Microsoft Isn’t Just Connecting Lync with Skype, it’s Re-humanizing Communications

Brad Shimmin
Brad Shimmin

Summary Bullets:

• Microsoft has begun to pull together its consumer and enterprise communications platforms with direct points of integration for presence, chat and audio.

• Such interactivity, however, requires the use of Microsoft’s historically consumer-oriented ID system (formerly branded Windows Live ID), blurring the lines between corporate and consumer personas.

Rome was not built in a day (or so I’ve been told). So too, Microsoft’s planned work to fully unify Lync and Skype will take some time before it reaches fruition – sometime in 2014 to be a tad more specific. That’s when these two products will at last allow users from both sides to share video conferencing services. Microsoft’s first step along this path began a few weeks ago with address book integration. Skype users can now add Lync users (via invitation, mind you) to their address books and vice-versa. This allows both parties to share presence and initiate audio and chat sessions with one another. Certainly, there’s a long way to go from this to a fully unified experience for both users and administrators alike. But as with so many things, including most Microsoft engineering efforts, if you wait at the bus stop long enough, soon enough your bus will arrive. Continue reading “Microsoft Isn’t Just Connecting Lync with Skype, it’s Re-humanizing Communications”

Yuletide Blog: 2012 in Review and Can We Expect More of the Same in 2013?

Joel Stradling
Joel Stradling

Summary Bullets:

  • Making the Internet and private data networks faster is still going to be a top priority in 2013
  • Security remains of paramount importance for any data service
  • Data centre and computing infrastructure become more tightly integrated and embedded with network infrastructure in 2013

Looking back at what happened in 2012, the highlights of the year within the enterprise network and IT service industry include consolidation such as the acquisition of Cable&Wireless Worldwide by Vodafone, the march towards fatter pipes with 100G launches, and progress on the part of carriers to become cloud-based IT providers and cloud service aggregators. Network security remains very high on the agenda, with two providers reporting daily attacks and hacking at major events, namely BT during the Olympics and Interoute supporting UEFA in the Euro 2012 event. However the most impactful initiatives are in the building of new generations of cloud-ready data centres as an intrinsic part of the network to fuel the desire of service providers to claim a stake in the cloud IT service market. Continue reading “Yuletide Blog: 2012 in Review and Can We Expect More of the Same in 2013?”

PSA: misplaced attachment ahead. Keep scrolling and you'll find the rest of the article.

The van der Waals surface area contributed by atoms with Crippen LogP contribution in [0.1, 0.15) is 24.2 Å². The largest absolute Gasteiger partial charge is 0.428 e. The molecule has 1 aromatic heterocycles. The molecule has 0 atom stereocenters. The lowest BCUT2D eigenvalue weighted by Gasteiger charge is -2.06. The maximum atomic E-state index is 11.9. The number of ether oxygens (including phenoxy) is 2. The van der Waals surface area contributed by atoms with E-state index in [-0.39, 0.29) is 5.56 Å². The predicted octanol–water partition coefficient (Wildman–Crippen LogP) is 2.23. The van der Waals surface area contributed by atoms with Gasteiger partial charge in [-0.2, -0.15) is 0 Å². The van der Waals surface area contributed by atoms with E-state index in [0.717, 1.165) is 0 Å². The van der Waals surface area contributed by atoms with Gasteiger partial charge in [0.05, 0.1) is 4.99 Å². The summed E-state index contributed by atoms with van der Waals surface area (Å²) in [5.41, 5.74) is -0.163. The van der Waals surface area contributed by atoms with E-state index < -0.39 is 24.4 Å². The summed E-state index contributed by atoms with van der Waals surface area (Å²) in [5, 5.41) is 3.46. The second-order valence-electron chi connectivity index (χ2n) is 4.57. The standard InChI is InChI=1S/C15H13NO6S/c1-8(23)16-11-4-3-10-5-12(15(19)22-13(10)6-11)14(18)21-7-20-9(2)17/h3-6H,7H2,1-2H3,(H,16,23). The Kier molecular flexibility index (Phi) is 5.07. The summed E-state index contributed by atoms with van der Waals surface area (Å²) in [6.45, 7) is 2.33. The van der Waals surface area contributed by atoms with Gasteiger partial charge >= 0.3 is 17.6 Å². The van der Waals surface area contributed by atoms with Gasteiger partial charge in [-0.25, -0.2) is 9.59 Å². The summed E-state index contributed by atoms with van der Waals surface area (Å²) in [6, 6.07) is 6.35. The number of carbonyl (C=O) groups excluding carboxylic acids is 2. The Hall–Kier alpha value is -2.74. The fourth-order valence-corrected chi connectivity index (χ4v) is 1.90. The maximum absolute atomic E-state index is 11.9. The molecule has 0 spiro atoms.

Migrating to Cloud Services: A Wholesale Switchover or a Step-by-Step Approach?

Summary Bullets:

  • SOHO and SMB users have the opportunity to migrate to cloud services in a single move.
  • Joel Stradling

    Larger enterprises and MNCs tend to adopt more slowly, virtualizing one IT system at a time.

How to make the switch from owning premises-based infrastructure to having all IT hosted in a cloud environment is a tricky question for IT managers to consider.  There are so many ‘cloud’ flavours out there, such as public and private clouds, hybrid VPNs and hybrid cloud solutions.  Whether it happened by intent or by some coincidence, the multi-service converged access rollout by carriers investing in NGN has paved the way for smaller companies to place all of their ICT needs, should they so desire, into the cloud in one quick-fix move.  The capability of running voice, data and video over an Ethernet or IP interface at the customer premises has been around for a while, but telcos have realized that, once the multiservice access is in place, the customer can then be presented with a wide range of cloud add-ons, including all the ‘as-a-service’ possibilities: software, communications, storage, security, cloud computing and so on.  A SOHO or SME has fewer applications to run in most cases; thus, the market is seeing more prospects within this segment entirely embracing cloud services, and at reasonable price points, where infrastructure can be shared and non-critical traffic can run on the public Internet. Continue reading “Migrating to Cloud Services: A Wholesale Switchover or a Step-by-Step Approach?”